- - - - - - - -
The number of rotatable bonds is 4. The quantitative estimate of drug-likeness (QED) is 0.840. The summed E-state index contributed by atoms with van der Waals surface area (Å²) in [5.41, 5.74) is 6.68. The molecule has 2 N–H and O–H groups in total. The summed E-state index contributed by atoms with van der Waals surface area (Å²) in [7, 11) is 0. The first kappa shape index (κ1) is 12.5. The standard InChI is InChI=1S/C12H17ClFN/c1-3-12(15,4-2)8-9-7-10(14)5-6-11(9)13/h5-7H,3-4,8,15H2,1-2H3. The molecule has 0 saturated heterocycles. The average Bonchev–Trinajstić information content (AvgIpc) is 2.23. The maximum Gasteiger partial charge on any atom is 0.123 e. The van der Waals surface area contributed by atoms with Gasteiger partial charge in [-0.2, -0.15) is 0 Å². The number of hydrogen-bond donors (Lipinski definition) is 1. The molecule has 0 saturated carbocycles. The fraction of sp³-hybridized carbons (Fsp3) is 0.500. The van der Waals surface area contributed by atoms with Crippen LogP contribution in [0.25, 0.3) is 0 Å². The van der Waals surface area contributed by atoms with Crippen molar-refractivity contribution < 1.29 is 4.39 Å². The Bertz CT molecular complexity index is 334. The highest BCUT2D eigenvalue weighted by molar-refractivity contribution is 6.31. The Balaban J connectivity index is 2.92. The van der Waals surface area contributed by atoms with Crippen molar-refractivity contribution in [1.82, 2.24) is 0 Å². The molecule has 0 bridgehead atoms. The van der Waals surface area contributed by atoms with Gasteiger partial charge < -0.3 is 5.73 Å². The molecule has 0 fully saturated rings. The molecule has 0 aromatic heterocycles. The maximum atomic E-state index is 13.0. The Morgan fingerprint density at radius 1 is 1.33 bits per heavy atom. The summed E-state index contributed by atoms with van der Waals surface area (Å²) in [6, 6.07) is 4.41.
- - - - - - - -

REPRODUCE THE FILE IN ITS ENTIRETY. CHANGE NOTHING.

The number of rotatable bonds is 4. The quantitative estimate of drug-likeness (QED) is 0.840. The summed E-state index contributed by atoms with van der Waals surface area (Å²) in [5.41, 5.74) is 6.68. The molecule has 2 N–H and O–H groups in total. The summed E-state index contributed by atoms with van der Waals surface area (Å²) in [7, 11) is 0. The first kappa shape index (κ1) is 12.5. The standard InChI is InChI=1S/C12H17ClFN/c1-3-12(15,4-2)8-9-7-10(14)5-6-11(9)13/h5-7H,3-4,8,15H2,1-2H3. The molecule has 0 saturated heterocycles. The average Bonchev–Trinajstić information content (AvgIpc) is 2.23. The maximum Gasteiger partial charge on any atom is 0.123 e. The van der Waals surface area contributed by atoms with Gasteiger partial charge in [-0.2, -0.15) is 0 Å². The number of hydrogen-bond donors (Lipinski definition) is 1. The molecule has 0 saturated carbocycles. The fraction of sp³-hybridized carbons (Fsp3) is 0.500. The van der Waals surface area contributed by atoms with Crippen LogP contribution in [0.25, 0.3) is 0 Å². The van der Waals surface area contributed by atoms with Crippen molar-refractivity contribution < 1.29 is 4.39 Å². The Bertz CT molecular complexity index is 334. The highest BCUT2D eigenvalue weighted by molar-refractivity contribution is 6.31. The Balaban J connectivity index is 2.92. The van der Waals surface area contributed by atoms with Crippen molar-refractivity contribution in [1.82, 2.24) is 0 Å². The molecule has 0 bridgehead atoms. The van der Waals surface area contributed by atoms with Gasteiger partial charge < -0.3 is 5.73 Å². The molecule has 0 fully saturated rings. The molecule has 0 aromatic heterocycles. The maximum atomic E-state index is 13.0. The Morgan fingerprint density at radius 1 is 1.33 bits per heavy atom. The summed E-state index contributed by atoms with van der Waals surface area (Å²) in [6, 6.07) is 4.41.